Have you heard the talk about talk in Chicago?
It all started with debate over how much time people can spend talking to the people elected to serve them. Once the debate began over the nature and length of public comments during Chicago City Council meetings, a giant digital countdown clock was installed in the council chambers.
At Wednesday’s council meeting, aldermen are expected to vote to include public comments at future council meetings, giving three minutes per person and no more than 30 minutes’ overall. The rule change is likely to be approved despite warnings by Andy Thayer, a resident who already has filed suit against the city for restricting public comments, that the proposed rules are “inadequate” and invite more litigation.
Thayer believes an hour of public comment at council meetings is more reasonable in a city of 2.7 million people. Thayer also takes issue with the council’s rules on order and decorum.
And he’s noted 2.5 hours were spent at the April and May council meetings on honorary resolutions that could have been spent instead on comments from taxpayers.
While a digital clock might be cutting-edge, the effort to restrict and control what people can say and how long they can spend saying it seems like a rather defensive, old-school approach to open and responsive government in the digital age.
Council members ought to take the, ahem, time to work out a solution with Thayer and other concerned parties that prevents costly litigation. Then, they ought to stop the clock, step back and look around at some other ways they can proactively open up their processes and encourage more public access and participation in city government.
Here are a few suggestions:
Cameras. We’re putting cameras on cops in Chicago; how about a few more cameras in City Hall? Streaming, posting, and airing video of committee meetings where most of the nitty-gritty work and debate on ordinances occurs seems like a logical step. Not many residents can take the time from work or school during the day to get to committee meetings, so they might want to be able to watch them later. If video is cost-prohibitive, perhaps Chicago could make audio available, as Los Angeles does.
And airing the council’s activity on local television should be a no brainer. After all, the City of Chicago Television website says its mission “is to provide greater public awareness and understanding of the government of the City of Chicago.”
Witness slips. Illinois has a system that allows for citizens to weigh in on legislation via an online witness slip program. Nine other states also use online witness slips to allow citizens to express their views on proposals and legislation discussed in committee. Cook County Commissioner Larry Suffredin is researching the implementation a witness slip system for the county. It’s an idea retiring county Clerk David Orr has called a “common sense initiative.”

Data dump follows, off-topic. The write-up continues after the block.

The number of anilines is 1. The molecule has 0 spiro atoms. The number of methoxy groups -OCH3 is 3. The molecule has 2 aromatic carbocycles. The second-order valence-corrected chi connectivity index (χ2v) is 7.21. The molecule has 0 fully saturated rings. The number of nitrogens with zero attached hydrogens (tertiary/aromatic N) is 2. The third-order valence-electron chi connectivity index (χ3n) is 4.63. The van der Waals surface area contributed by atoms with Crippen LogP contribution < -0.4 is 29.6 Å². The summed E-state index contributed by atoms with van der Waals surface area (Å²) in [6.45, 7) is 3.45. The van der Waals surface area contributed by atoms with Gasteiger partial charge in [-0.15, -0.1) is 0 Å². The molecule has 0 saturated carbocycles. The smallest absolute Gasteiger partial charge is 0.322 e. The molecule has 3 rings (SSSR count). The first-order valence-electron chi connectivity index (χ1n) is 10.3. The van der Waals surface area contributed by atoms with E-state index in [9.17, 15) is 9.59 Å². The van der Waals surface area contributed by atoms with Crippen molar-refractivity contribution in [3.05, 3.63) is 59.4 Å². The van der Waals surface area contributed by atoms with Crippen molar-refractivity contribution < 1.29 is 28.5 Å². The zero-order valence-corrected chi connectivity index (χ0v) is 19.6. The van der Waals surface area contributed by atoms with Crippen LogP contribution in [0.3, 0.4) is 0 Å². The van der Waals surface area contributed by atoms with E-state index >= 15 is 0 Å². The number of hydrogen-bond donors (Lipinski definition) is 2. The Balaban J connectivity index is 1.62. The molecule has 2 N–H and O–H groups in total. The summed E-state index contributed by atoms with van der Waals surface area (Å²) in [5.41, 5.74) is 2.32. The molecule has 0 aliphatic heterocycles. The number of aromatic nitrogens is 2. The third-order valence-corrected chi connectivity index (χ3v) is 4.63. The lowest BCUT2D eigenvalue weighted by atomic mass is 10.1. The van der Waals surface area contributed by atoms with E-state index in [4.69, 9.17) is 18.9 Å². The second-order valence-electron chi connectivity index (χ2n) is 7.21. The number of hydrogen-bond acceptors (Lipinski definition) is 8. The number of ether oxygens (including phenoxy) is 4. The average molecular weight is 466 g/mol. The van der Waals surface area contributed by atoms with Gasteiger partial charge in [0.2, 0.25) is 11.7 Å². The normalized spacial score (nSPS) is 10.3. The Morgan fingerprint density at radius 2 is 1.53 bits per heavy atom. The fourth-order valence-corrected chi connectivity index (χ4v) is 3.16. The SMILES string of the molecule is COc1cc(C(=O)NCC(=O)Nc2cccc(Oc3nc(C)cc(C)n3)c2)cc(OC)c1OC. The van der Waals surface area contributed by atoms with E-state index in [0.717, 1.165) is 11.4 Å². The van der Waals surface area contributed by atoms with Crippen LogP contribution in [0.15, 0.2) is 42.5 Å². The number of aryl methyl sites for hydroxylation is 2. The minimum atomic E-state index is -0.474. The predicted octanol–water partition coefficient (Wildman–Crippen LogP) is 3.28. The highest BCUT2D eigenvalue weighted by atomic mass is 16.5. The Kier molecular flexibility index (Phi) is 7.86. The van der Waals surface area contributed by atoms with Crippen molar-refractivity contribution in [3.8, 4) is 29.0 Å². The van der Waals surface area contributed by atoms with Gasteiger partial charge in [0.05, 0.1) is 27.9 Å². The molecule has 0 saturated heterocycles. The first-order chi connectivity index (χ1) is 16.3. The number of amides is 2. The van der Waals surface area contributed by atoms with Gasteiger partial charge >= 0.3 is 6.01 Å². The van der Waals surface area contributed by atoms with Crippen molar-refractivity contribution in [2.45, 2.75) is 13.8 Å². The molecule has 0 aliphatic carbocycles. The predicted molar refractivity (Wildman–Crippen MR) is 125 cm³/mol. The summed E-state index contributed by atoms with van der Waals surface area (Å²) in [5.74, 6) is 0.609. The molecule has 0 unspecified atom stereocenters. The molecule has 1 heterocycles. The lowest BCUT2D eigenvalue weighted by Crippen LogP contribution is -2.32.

Schedule more hearings. When major topics come up, recognize them as opportunities for public input, openness and transparency, and host hearings dedicated to one worthy topic. The City Council did so when it discussed red-light cameras in 2014 and, more recently, when council members held forums in neighborhoods about police reform.
New York City does this on a regular basis, considering it part of its legislative oversight function.
Clarify and amplify. Post it and paper it. Sometimes, old-school still can rule. Start meetings by explaining what the agenda is, the expectation for scheduling, and time frames and next steps. Make available a few dozen paper copies of meeting agendas and proposed legislation and also post them online. Post transcripts of major committee hearings online and make them readily available on paper for those who ask for them.
Citizens cannot be expected to know the ins and outs of council procedures, nor do all of us have access to computers. Clear meeting scheduling and descriptions and readily available printed agendas are small steps that can build trust.
Bear witness to the witnesses. Post and make available the opening statements and testimony of expert witnesses. Digital scanners and websites make these tasks far less onerous than they once were.
From Omaha to San Diego to Meriden, Connecticut, judges have found that we, the people, have the power to talk, even stridently, to the local officials we employ to work for us. Time is on our side. Let’s make it work for us all.